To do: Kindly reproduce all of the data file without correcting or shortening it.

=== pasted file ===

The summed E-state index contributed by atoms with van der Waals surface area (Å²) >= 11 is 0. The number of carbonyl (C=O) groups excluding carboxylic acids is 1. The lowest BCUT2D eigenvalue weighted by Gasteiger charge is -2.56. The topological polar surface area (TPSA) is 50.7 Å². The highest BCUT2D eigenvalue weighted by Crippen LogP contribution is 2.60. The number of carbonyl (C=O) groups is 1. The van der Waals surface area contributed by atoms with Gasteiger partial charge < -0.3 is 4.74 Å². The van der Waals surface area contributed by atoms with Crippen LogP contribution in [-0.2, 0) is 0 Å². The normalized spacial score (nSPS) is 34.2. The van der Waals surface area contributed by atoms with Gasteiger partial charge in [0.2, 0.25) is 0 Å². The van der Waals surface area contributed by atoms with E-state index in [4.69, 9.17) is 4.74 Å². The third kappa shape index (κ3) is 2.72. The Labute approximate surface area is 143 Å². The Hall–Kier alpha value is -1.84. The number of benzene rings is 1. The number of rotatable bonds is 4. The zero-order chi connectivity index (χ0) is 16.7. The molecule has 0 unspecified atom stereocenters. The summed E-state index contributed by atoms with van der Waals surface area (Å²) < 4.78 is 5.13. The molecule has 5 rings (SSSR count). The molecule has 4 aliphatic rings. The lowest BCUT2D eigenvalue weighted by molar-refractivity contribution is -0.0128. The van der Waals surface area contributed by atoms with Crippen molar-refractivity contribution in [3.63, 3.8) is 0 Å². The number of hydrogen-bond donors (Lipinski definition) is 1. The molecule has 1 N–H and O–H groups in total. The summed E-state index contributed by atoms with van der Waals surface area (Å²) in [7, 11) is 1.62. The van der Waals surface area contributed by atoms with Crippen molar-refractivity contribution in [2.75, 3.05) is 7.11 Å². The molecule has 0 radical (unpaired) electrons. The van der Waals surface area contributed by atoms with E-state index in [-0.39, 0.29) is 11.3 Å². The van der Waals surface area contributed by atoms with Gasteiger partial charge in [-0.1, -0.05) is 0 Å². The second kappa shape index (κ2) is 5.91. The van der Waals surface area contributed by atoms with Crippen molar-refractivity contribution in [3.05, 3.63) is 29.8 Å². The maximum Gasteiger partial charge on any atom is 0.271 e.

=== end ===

The summed E-state index contributed by atoms with van der Waals surface area (Å²) >= 11 is 0. The number of carbonyl (C=O) groups excluding carboxylic acids is 1. The lowest BCUT2D eigenvalue weighted by Gasteiger charge is -2.56. The topological polar surface area (TPSA) is 50.7 Å². The highest BCUT2D eigenvalue weighted by Crippen LogP contribution is 2.60. The number of carbonyl (C=O) groups is 1. The van der Waals surface area contributed by atoms with Gasteiger partial charge < -0.3 is 4.74 Å². The van der Waals surface area contributed by atoms with Crippen LogP contribution in [-0.2, 0) is 0 Å². The normalized spacial score (nSPS) is 34.2. The van der Waals surface area contributed by atoms with Gasteiger partial charge in [0.2, 0.25) is 0 Å². The van der Waals surface area contributed by atoms with E-state index in [4.69, 9.17) is 4.74 Å². The third kappa shape index (κ3) is 2.72. The Labute approximate surface area is 143 Å². The Hall–Kier alpha value is -1.84. The number of benzene rings is 1. The number of rotatable bonds is 4. The zero-order chi connectivity index (χ0) is 16.7. The molecule has 0 unspecified atom stereocenters. The summed E-state index contributed by atoms with van der Waals surface area (Å²) < 4.78 is 5.13. The molecule has 5 rings (SSSR count). The molecule has 4 aliphatic rings. The lowest BCUT2D eigenvalue weighted by molar-refractivity contribution is -0.0128. The van der Waals surface area contributed by atoms with Crippen molar-refractivity contribution in [3.63, 3.8) is 0 Å². The number of hydrogen-bond donors (Lipinski definition) is 1. The molecule has 1 N–H and O–H groups in total. The summed E-state index contributed by atoms with van der Waals surface area (Å²) in [7, 11) is 1.62. The van der Waals surface area contributed by atoms with Crippen molar-refractivity contribution in [2.75, 3.05) is 7.11 Å². The molecule has 0 radical (unpaired) electrons. The van der Waals surface area contributed by atoms with E-state index in [-0.39, 0.29) is 11.3 Å². The van der Waals surface area contributed by atoms with Gasteiger partial charge in [-0.1, -0.05) is 0 Å². The second kappa shape index (κ2) is 5.91. The van der Waals surface area contributed by atoms with Crippen molar-refractivity contribution in [3.05, 3.63) is 29.8 Å². The maximum Gasteiger partial charge on any atom is 0.271 e.